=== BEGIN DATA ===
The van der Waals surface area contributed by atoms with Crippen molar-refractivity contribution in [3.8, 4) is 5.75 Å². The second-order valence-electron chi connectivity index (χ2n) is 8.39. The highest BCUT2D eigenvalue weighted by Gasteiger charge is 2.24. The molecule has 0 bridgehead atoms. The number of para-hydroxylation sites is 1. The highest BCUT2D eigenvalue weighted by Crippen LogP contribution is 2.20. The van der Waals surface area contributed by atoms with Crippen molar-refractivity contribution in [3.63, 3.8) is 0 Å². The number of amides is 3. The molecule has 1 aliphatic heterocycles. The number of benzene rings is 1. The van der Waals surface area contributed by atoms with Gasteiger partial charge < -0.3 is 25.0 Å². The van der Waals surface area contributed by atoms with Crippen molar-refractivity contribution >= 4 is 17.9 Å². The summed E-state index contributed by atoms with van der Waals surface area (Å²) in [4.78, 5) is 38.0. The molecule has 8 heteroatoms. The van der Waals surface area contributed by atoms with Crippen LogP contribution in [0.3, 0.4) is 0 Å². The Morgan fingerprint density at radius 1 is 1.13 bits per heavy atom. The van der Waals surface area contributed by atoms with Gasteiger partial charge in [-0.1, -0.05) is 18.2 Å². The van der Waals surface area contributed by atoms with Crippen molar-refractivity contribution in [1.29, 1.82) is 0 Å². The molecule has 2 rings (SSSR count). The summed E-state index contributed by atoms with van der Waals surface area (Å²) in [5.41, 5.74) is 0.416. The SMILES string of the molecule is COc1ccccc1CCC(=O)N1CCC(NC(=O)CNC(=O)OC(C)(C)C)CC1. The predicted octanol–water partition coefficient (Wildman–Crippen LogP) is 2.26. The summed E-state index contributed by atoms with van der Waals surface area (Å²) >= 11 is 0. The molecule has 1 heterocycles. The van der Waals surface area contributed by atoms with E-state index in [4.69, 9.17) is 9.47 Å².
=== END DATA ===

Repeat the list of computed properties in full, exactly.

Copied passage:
The van der Waals surface area contributed by atoms with Crippen molar-refractivity contribution in [3.8, 4) is 5.75 Å². The second-order valence-electron chi connectivity index (χ2n) is 8.39. The highest BCUT2D eigenvalue weighted by Gasteiger charge is 2.24. The molecule has 0 bridgehead atoms. The number of para-hydroxylation sites is 1. The highest BCUT2D eigenvalue weighted by Crippen LogP contribution is 2.20. The van der Waals surface area contributed by atoms with Crippen molar-refractivity contribution in [3.63, 3.8) is 0 Å². The number of amides is 3. The molecule has 1 aliphatic heterocycles. The number of benzene rings is 1. The van der Waals surface area contributed by atoms with Gasteiger partial charge < -0.3 is 25.0 Å². The van der Waals surface area contributed by atoms with Crippen molar-refractivity contribution >= 4 is 17.9 Å². The summed E-state index contributed by atoms with van der Waals surface area (Å²) in [4.78, 5) is 38.0. The molecule has 8 heteroatoms. The van der Waals surface area contributed by atoms with Crippen LogP contribution in [0.3, 0.4) is 0 Å². The Morgan fingerprint density at radius 1 is 1.13 bits per heavy atom. The van der Waals surface area contributed by atoms with Gasteiger partial charge in [-0.1, -0.05) is 18.2 Å². The van der Waals surface area contributed by atoms with Crippen molar-refractivity contribution in [1.29, 1.82) is 0 Å². The molecule has 2 rings (SSSR count). The summed E-state index contributed by atoms with van der Waals surface area (Å²) in [5.41, 5.74) is 0.416. The SMILES string of the molecule is COc1ccccc1CCC(=O)N1CCC(NC(=O)CNC(=O)OC(C)(C)C)CC1. The predicted octanol–water partition coefficient (Wildman–Crippen LogP) is 2.26. The summed E-state index contributed by atoms with van der Waals surface area (Å²) >= 11 is 0. The molecule has 1 heterocycles. The van der Waals surface area contributed by atoms with E-state index in [4.69, 9.17) is 9.47 Å².